“Start with knowing your people and where they are,” Jarrell says. “Be sure you know your trainees well enough to know how much information they have already so we can build on it.”

That also means recognizing when a topic isn't vital to your group of learners. An OSHA 10-hour outreach course may require trainers to cover fall protection, but if this particular group of trainees never works at height, it's not as imperative for them to have in-depth training. Instead, Jarrell says, use the required time period on this topic to raise awareness on the issue, and then move on to something more relevant.


Trainers must concentrate on more than just conveying the information — they also have to be aware of how students' attitudes can affect their ability to learn.

“In our kind of training, attitudes are a big deal,” Jarrell says. “That is what's going to determine, once [students] are back on the job, whether or not they employ the safe work practices that you're teaching them.”

Jarrell goes on to stress that students are not born with their attitudes; they learn them. “We learn attitudes, and so we as instructors can have some impact on it,” she points out. “I'm not going to say we can change attitudes in 10 hours, but we can move them along that continuum a little bit to a more positive attitude toward employing the safe work practices that you're teaching.”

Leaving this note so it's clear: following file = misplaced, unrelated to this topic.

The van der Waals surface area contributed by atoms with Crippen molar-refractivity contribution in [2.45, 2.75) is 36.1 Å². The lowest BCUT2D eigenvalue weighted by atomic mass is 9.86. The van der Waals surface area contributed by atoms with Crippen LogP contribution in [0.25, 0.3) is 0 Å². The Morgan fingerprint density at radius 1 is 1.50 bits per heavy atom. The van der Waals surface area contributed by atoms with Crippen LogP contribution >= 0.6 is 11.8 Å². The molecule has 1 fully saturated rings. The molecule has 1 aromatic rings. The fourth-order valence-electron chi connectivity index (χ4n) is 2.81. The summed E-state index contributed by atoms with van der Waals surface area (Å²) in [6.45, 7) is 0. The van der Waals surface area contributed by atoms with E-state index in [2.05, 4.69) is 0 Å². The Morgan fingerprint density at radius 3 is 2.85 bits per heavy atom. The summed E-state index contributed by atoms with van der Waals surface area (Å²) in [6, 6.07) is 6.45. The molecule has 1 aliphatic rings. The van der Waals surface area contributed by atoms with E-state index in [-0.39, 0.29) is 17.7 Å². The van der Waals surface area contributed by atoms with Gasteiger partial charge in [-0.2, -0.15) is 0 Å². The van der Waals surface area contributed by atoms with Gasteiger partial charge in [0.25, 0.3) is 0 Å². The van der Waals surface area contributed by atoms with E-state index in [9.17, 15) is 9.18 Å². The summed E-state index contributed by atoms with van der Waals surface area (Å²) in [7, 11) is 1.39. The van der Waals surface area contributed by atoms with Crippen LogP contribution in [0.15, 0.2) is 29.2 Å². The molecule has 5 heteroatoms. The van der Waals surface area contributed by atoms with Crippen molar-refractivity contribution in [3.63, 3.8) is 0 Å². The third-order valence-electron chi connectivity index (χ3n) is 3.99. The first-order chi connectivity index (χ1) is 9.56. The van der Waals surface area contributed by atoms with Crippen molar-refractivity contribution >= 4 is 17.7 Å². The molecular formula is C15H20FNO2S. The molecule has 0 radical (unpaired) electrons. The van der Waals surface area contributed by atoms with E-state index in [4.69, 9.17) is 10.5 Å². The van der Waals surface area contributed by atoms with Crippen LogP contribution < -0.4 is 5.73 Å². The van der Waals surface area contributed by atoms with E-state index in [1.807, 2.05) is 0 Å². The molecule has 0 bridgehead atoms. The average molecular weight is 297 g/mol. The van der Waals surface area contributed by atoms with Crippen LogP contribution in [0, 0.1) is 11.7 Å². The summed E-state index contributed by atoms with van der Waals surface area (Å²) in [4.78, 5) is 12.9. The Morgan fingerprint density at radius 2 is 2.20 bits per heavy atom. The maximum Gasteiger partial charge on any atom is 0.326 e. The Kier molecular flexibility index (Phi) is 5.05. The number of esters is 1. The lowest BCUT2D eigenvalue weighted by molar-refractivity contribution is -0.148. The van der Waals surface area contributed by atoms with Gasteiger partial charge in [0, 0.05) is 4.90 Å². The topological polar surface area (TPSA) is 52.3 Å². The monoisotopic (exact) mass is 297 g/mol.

Students who are bored, passive or apathetic won't learn as much. And that means the important safety skills covered in the training won't transfer to their work. “You have to engage the learner,” stresses Austin.

He says that in typical classroom training, some students naturally will be active and involved, while others may sit quietly in the corner, disinterested. But in online training, he points out, “you're actually forced to be engaged. There's no hiding.” PureSafety online courses include brain teasers and other interactive elements to prompt each student to become involved in the training.

Ouimet adds that some trainers tend to drone on without interaction. “I think with adults, you've got to create good opportunities for them to participate and talk about their experiences,” he says. Some trainers, he notes, are fearful of losing control of a presentation, and therefore don't encourage participation.

“But if it's set up well and the presenter has good skills, you can direct that experience [to] reinforce a key point,” he explains. “And since it's coming from a peer, it's often better accepted.”


No one relishes the thought of having an instructor stand at the front of the classroom and do nothing but lecture for two hours. Visual aids are an important component of training and can help clarify and enhance the curriculum.

“It must be visually relatable, whether in classroom or online,” Austin says of EHS training. Jarrell adds that visuals can make the instruction clear; without that clarity, students will not learn.